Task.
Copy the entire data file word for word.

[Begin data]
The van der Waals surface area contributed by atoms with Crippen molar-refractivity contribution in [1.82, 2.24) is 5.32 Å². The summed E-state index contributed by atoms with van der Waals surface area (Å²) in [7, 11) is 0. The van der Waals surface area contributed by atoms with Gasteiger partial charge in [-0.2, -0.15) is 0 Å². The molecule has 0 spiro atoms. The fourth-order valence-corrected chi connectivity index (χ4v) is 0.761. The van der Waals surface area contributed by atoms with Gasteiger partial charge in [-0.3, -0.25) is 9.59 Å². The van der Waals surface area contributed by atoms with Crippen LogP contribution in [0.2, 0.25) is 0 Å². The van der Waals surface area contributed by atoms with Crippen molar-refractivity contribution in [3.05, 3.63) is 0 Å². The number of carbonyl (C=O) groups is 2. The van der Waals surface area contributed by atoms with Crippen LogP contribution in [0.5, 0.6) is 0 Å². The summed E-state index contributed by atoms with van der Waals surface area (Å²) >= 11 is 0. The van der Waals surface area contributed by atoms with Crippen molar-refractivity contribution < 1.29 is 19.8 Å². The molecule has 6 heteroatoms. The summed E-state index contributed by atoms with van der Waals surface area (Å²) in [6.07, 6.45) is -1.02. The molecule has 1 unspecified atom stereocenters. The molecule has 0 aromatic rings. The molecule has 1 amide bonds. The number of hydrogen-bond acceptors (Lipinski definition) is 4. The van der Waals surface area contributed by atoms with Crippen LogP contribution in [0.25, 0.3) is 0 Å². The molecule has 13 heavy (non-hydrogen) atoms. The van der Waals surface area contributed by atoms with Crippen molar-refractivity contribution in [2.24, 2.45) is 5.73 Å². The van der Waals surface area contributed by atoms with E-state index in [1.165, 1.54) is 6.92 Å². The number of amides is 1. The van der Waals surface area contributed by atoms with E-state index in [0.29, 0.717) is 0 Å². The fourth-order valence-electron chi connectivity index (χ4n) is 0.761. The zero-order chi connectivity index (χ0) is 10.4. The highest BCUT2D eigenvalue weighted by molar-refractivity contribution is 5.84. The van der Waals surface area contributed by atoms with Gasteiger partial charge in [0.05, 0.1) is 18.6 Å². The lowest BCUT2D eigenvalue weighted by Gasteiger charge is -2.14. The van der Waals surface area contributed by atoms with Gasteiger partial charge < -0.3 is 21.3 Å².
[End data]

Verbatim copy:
The van der Waals surface area contributed by atoms with Crippen molar-refractivity contribution in [1.82, 2.24) is 5.32 Å². The summed E-state index contributed by atoms with van der Waals surface area (Å²) in [7, 11) is 0. The van der Waals surface area contributed by atoms with Gasteiger partial charge in [-0.2, -0.15) is 0 Å². The molecule has 0 spiro atoms. The fourth-order valence-corrected chi connectivity index (χ4v) is 0.761. The van der Waals surface area contributed by atoms with Gasteiger partial charge in [-0.3, -0.25) is 9.59 Å². The van der Waals surface area contributed by atoms with Crippen LogP contribution in [0.2, 0.25) is 0 Å². The van der Waals surface area contributed by atoms with Crippen molar-refractivity contribution in [3.05, 3.63) is 0 Å². The number of carbonyl (C=O) groups is 2. The van der Waals surface area contributed by atoms with Crippen LogP contribution in [0.5, 0.6) is 0 Å². The summed E-state index contributed by atoms with van der Waals surface area (Å²) >= 11 is 0. The van der Waals surface area contributed by atoms with Crippen molar-refractivity contribution < 1.29 is 19.8 Å². The molecule has 6 heteroatoms. The summed E-state index contributed by atoms with van der Waals surface area (Å²) in [6.07, 6.45) is -1.02. The molecule has 1 unspecified atom stereocenters. The molecule has 0 aromatic rings. The molecule has 1 amide bonds. The number of hydrogen-bond acceptors (Lipinski definition) is 4. The van der Waals surface area contributed by atoms with Crippen LogP contribution in [0.25, 0.3) is 0 Å². The molecule has 13 heavy (non-hydrogen) atoms. The van der Waals surface area contributed by atoms with Crippen molar-refractivity contribution in [2.24, 2.45) is 5.73 Å². The van der Waals surface area contributed by atoms with E-state index in [1.165, 1.54) is 6.92 Å². The number of amides is 1. The van der Waals surface area contributed by atoms with E-state index in [0.29, 0.717) is 0 Å². The fourth-order valence-electron chi connectivity index (χ4n) is 0.761. The zero-order chi connectivity index (χ0) is 10.4. The highest BCUT2D eigenvalue weighted by molar-refractivity contribution is 5.84. The van der Waals surface area contributed by atoms with Gasteiger partial charge in [0.05, 0.1) is 18.6 Å². The lowest BCUT2D eigenvalue weighted by Gasteiger charge is -2.14. The van der Waals surface area contributed by atoms with Gasteiger partial charge < -0.3 is 21.3 Å².